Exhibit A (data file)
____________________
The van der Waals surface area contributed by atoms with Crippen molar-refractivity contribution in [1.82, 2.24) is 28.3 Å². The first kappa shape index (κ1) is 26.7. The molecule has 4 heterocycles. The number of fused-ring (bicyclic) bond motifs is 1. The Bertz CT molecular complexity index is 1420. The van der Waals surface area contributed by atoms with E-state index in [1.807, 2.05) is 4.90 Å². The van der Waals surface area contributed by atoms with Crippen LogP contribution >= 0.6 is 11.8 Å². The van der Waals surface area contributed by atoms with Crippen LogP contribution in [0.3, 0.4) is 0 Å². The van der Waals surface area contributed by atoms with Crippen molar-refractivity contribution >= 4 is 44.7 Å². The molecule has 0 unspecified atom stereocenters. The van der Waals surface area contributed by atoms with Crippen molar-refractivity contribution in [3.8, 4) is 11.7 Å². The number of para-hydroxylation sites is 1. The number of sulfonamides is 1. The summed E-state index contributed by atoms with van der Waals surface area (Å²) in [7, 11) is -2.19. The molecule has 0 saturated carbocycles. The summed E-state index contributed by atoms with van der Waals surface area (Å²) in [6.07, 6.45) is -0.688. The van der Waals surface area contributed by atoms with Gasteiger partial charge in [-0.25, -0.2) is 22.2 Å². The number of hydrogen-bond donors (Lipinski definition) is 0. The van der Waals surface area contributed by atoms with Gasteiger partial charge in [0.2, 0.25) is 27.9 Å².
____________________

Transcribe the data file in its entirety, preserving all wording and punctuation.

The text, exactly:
The van der Waals surface area contributed by atoms with Crippen molar-refractivity contribution in [1.82, 2.24) is 28.3 Å². The first kappa shape index (κ1) is 26.7. The molecule has 4 heterocycles. The number of fused-ring (bicyclic) bond motifs is 1. The Bertz CT molecular complexity index is 1420. The van der Waals surface area contributed by atoms with E-state index in [1.807, 2.05) is 4.90 Å². The van der Waals surface area contributed by atoms with Crippen LogP contribution >= 0.6 is 11.8 Å². The van der Waals surface area contributed by atoms with Crippen LogP contribution in [0.3, 0.4) is 0 Å². The van der Waals surface area contributed by atoms with Crippen molar-refractivity contribution >= 4 is 44.7 Å². The molecule has 0 unspecified atom stereocenters. The van der Waals surface area contributed by atoms with Crippen molar-refractivity contribution in [3.8, 4) is 11.7 Å². The number of para-hydroxylation sites is 1. The number of sulfonamides is 1. The summed E-state index contributed by atoms with van der Waals surface area (Å²) in [7, 11) is -2.19. The molecule has 0 saturated carbocycles. The summed E-state index contributed by atoms with van der Waals surface area (Å²) in [6.07, 6.45) is -0.688. The van der Waals surface area contributed by atoms with Gasteiger partial charge in [-0.25, -0.2) is 22.2 Å². The number of hydrogen-bond donors (Lipinski definition) is 0. The van der Waals surface area contributed by atoms with Gasteiger partial charge in [0.2, 0.25) is 27.9 Å².